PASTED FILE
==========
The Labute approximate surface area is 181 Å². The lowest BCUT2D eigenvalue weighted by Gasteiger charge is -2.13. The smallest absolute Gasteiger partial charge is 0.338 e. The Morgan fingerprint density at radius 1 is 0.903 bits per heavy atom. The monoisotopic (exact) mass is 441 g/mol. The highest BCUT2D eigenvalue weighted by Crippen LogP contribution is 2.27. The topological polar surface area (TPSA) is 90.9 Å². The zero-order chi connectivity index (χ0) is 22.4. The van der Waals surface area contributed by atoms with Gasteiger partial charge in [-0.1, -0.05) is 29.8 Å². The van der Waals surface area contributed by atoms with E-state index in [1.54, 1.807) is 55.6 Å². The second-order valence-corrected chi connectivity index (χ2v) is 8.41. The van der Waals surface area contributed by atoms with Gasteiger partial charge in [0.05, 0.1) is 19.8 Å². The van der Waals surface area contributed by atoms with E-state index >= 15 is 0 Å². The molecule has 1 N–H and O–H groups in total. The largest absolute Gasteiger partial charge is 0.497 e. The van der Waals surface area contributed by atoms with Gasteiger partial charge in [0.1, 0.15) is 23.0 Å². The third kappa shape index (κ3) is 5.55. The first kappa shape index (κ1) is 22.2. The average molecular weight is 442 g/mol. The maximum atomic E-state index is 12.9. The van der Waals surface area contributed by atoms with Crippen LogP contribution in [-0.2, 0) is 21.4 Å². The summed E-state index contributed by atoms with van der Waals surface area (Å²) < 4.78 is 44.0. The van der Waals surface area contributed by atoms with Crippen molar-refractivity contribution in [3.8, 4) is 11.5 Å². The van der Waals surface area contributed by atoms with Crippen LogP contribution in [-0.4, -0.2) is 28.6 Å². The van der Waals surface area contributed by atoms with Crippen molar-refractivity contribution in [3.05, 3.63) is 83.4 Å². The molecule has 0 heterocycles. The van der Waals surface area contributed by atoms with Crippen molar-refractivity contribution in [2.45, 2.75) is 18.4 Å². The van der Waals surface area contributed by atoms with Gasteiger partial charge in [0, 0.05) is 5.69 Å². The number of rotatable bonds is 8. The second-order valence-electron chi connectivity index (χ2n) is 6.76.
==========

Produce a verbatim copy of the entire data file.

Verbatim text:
The Labute approximate surface area is 181 Å². The lowest BCUT2D eigenvalue weighted by Gasteiger charge is -2.13. The smallest absolute Gasteiger partial charge is 0.338 e. The Morgan fingerprint density at radius 1 is 0.903 bits per heavy atom. The monoisotopic (exact) mass is 441 g/mol. The highest BCUT2D eigenvalue weighted by Crippen LogP contribution is 2.27. The topological polar surface area (TPSA) is 90.9 Å². The zero-order chi connectivity index (χ0) is 22.4. The van der Waals surface area contributed by atoms with Gasteiger partial charge in [-0.1, -0.05) is 29.8 Å². The van der Waals surface area contributed by atoms with E-state index in [1.54, 1.807) is 55.6 Å². The second-order valence-corrected chi connectivity index (χ2v) is 8.41. The van der Waals surface area contributed by atoms with Gasteiger partial charge in [0.05, 0.1) is 19.8 Å². The van der Waals surface area contributed by atoms with E-state index >= 15 is 0 Å². The molecule has 1 N–H and O–H groups in total. The largest absolute Gasteiger partial charge is 0.497 e. The van der Waals surface area contributed by atoms with Gasteiger partial charge in [0.1, 0.15) is 23.0 Å². The third kappa shape index (κ3) is 5.55. The first kappa shape index (κ1) is 22.2. The average molecular weight is 442 g/mol. The maximum atomic E-state index is 12.9. The van der Waals surface area contributed by atoms with Crippen LogP contribution in [-0.2, 0) is 21.4 Å². The summed E-state index contributed by atoms with van der Waals surface area (Å²) < 4.78 is 44.0. The van der Waals surface area contributed by atoms with Crippen molar-refractivity contribution in [3.8, 4) is 11.5 Å². The van der Waals surface area contributed by atoms with Crippen LogP contribution in [-0.4, -0.2) is 28.6 Å². The van der Waals surface area contributed by atoms with Crippen molar-refractivity contribution in [3.05, 3.63) is 83.4 Å². The molecule has 0 heterocycles. The van der Waals surface area contributed by atoms with Crippen molar-refractivity contribution in [2.45, 2.75) is 18.4 Å². The van der Waals surface area contributed by atoms with Gasteiger partial charge in [0, 0.05) is 5.69 Å². The number of rotatable bonds is 8. The second-order valence-electron chi connectivity index (χ2n) is 6.76.